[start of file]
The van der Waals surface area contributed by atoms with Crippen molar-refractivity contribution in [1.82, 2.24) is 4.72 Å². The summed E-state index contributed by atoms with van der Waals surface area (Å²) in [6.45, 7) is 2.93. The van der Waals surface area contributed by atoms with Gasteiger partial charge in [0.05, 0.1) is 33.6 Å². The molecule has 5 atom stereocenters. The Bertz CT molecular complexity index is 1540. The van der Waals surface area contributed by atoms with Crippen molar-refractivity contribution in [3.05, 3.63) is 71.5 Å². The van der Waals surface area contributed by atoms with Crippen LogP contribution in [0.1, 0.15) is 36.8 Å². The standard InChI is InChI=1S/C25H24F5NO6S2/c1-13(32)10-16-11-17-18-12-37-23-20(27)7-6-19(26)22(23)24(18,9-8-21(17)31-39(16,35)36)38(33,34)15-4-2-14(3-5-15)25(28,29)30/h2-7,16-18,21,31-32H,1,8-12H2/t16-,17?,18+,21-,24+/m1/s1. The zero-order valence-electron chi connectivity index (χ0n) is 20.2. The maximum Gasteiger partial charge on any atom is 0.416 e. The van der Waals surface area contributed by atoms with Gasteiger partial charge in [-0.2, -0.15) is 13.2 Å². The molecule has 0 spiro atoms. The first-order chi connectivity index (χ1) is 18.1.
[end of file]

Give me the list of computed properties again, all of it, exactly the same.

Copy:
The van der Waals surface area contributed by atoms with Crippen molar-refractivity contribution in [1.82, 2.24) is 4.72 Å². The summed E-state index contributed by atoms with van der Waals surface area (Å²) in [6.45, 7) is 2.93. The van der Waals surface area contributed by atoms with Gasteiger partial charge in [0.05, 0.1) is 33.6 Å². The molecule has 5 atom stereocenters. The Bertz CT molecular complexity index is 1540. The van der Waals surface area contributed by atoms with Crippen molar-refractivity contribution in [3.05, 3.63) is 71.5 Å². The van der Waals surface area contributed by atoms with Crippen LogP contribution in [0.1, 0.15) is 36.8 Å². The standard InChI is InChI=1S/C25H24F5NO6S2/c1-13(32)10-16-11-17-18-12-37-23-20(27)7-6-19(26)22(23)24(18,9-8-21(17)31-39(16,35)36)38(33,34)15-4-2-14(3-5-15)25(28,29)30/h2-7,16-18,21,31-32H,1,8-12H2/t16-,17?,18+,21-,24+/m1/s1. The zero-order valence-electron chi connectivity index (χ0n) is 20.2. The maximum Gasteiger partial charge on any atom is 0.416 e. The van der Waals surface area contributed by atoms with Gasteiger partial charge in [-0.2, -0.15) is 13.2 Å². The molecule has 0 spiro atoms. The first-order chi connectivity index (χ1) is 18.1.